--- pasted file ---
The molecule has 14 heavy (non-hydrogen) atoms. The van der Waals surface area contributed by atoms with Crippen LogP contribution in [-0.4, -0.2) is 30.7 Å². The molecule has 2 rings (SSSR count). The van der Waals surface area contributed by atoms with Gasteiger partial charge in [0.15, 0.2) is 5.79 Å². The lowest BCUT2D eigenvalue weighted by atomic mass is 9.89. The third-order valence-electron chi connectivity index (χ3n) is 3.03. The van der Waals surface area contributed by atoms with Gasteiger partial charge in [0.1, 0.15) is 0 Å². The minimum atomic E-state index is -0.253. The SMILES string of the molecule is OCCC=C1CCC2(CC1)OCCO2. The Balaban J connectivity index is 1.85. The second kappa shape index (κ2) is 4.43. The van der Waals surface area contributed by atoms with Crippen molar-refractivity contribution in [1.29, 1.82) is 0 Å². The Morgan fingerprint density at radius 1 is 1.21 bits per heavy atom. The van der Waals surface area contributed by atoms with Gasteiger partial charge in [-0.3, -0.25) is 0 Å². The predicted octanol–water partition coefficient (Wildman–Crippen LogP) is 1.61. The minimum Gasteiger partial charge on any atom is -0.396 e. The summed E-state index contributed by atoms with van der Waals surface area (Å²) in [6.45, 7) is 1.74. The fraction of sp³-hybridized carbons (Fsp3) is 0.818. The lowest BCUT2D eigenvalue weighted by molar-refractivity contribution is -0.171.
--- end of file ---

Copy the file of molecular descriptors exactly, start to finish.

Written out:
The molecule has 14 heavy (non-hydrogen) atoms. The van der Waals surface area contributed by atoms with Crippen LogP contribution in [-0.4, -0.2) is 30.7 Å². The molecule has 2 rings (SSSR count). The van der Waals surface area contributed by atoms with Gasteiger partial charge in [0.15, 0.2) is 5.79 Å². The lowest BCUT2D eigenvalue weighted by atomic mass is 9.89. The third-order valence-electron chi connectivity index (χ3n) is 3.03. The van der Waals surface area contributed by atoms with Gasteiger partial charge in [0.1, 0.15) is 0 Å². The minimum atomic E-state index is -0.253. The SMILES string of the molecule is OCCC=C1CCC2(CC1)OCCO2. The Balaban J connectivity index is 1.85. The second kappa shape index (κ2) is 4.43. The van der Waals surface area contributed by atoms with Crippen molar-refractivity contribution in [1.29, 1.82) is 0 Å². The Morgan fingerprint density at radius 1 is 1.21 bits per heavy atom. The van der Waals surface area contributed by atoms with Gasteiger partial charge in [-0.3, -0.25) is 0 Å². The predicted octanol–water partition coefficient (Wildman–Crippen LogP) is 1.61. The minimum Gasteiger partial charge on any atom is -0.396 e. The summed E-state index contributed by atoms with van der Waals surface area (Å²) in [6.45, 7) is 1.74. The fraction of sp³-hybridized carbons (Fsp3) is 0.818. The lowest BCUT2D eigenvalue weighted by molar-refractivity contribution is -0.171.